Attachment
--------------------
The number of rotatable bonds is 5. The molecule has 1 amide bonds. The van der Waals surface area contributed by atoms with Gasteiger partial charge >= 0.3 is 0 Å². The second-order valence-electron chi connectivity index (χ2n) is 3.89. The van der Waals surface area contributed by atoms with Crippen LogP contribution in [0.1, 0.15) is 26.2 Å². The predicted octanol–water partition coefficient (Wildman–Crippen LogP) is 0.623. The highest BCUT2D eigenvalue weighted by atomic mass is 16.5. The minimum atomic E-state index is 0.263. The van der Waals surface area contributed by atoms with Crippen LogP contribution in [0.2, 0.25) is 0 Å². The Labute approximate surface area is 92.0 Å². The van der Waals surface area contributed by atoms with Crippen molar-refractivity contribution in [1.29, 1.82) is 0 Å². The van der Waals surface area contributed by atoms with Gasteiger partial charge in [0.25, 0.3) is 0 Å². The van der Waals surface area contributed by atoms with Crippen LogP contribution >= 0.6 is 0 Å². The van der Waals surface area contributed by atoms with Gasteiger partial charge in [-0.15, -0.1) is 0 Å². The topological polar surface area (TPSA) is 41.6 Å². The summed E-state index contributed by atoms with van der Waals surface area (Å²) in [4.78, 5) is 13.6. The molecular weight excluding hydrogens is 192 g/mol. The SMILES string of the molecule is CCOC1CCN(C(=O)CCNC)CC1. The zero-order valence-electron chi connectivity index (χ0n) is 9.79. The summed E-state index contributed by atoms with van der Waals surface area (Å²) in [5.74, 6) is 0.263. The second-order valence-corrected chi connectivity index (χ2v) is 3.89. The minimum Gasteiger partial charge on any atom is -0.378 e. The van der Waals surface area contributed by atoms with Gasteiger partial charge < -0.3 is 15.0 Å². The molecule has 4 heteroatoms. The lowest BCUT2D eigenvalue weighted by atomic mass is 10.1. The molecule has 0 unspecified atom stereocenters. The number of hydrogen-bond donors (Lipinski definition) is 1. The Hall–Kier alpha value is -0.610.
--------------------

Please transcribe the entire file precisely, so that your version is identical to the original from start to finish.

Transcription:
The number of rotatable bonds is 5. The molecule has 1 amide bonds. The van der Waals surface area contributed by atoms with Gasteiger partial charge >= 0.3 is 0 Å². The second-order valence-electron chi connectivity index (χ2n) is 3.89. The van der Waals surface area contributed by atoms with Crippen LogP contribution in [0.1, 0.15) is 26.2 Å². The predicted octanol–water partition coefficient (Wildman–Crippen LogP) is 0.623. The highest BCUT2D eigenvalue weighted by atomic mass is 16.5. The minimum atomic E-state index is 0.263. The van der Waals surface area contributed by atoms with Crippen LogP contribution in [0.2, 0.25) is 0 Å². The Labute approximate surface area is 92.0 Å². The van der Waals surface area contributed by atoms with Crippen molar-refractivity contribution in [1.29, 1.82) is 0 Å². The van der Waals surface area contributed by atoms with Gasteiger partial charge in [0.25, 0.3) is 0 Å². The van der Waals surface area contributed by atoms with Crippen LogP contribution >= 0.6 is 0 Å². The van der Waals surface area contributed by atoms with Gasteiger partial charge in [-0.15, -0.1) is 0 Å². The topological polar surface area (TPSA) is 41.6 Å². The summed E-state index contributed by atoms with van der Waals surface area (Å²) in [4.78, 5) is 13.6. The molecular weight excluding hydrogens is 192 g/mol. The SMILES string of the molecule is CCOC1CCN(C(=O)CCNC)CC1. The zero-order valence-electron chi connectivity index (χ0n) is 9.79. The summed E-state index contributed by atoms with van der Waals surface area (Å²) in [5.74, 6) is 0.263. The second-order valence-corrected chi connectivity index (χ2v) is 3.89. The minimum Gasteiger partial charge on any atom is -0.378 e. The van der Waals surface area contributed by atoms with Gasteiger partial charge < -0.3 is 15.0 Å². The molecule has 4 heteroatoms. The lowest BCUT2D eigenvalue weighted by atomic mass is 10.1. The molecule has 0 unspecified atom stereocenters. The number of hydrogen-bond donors (Lipinski definition) is 1. The Hall–Kier alpha value is -0.610.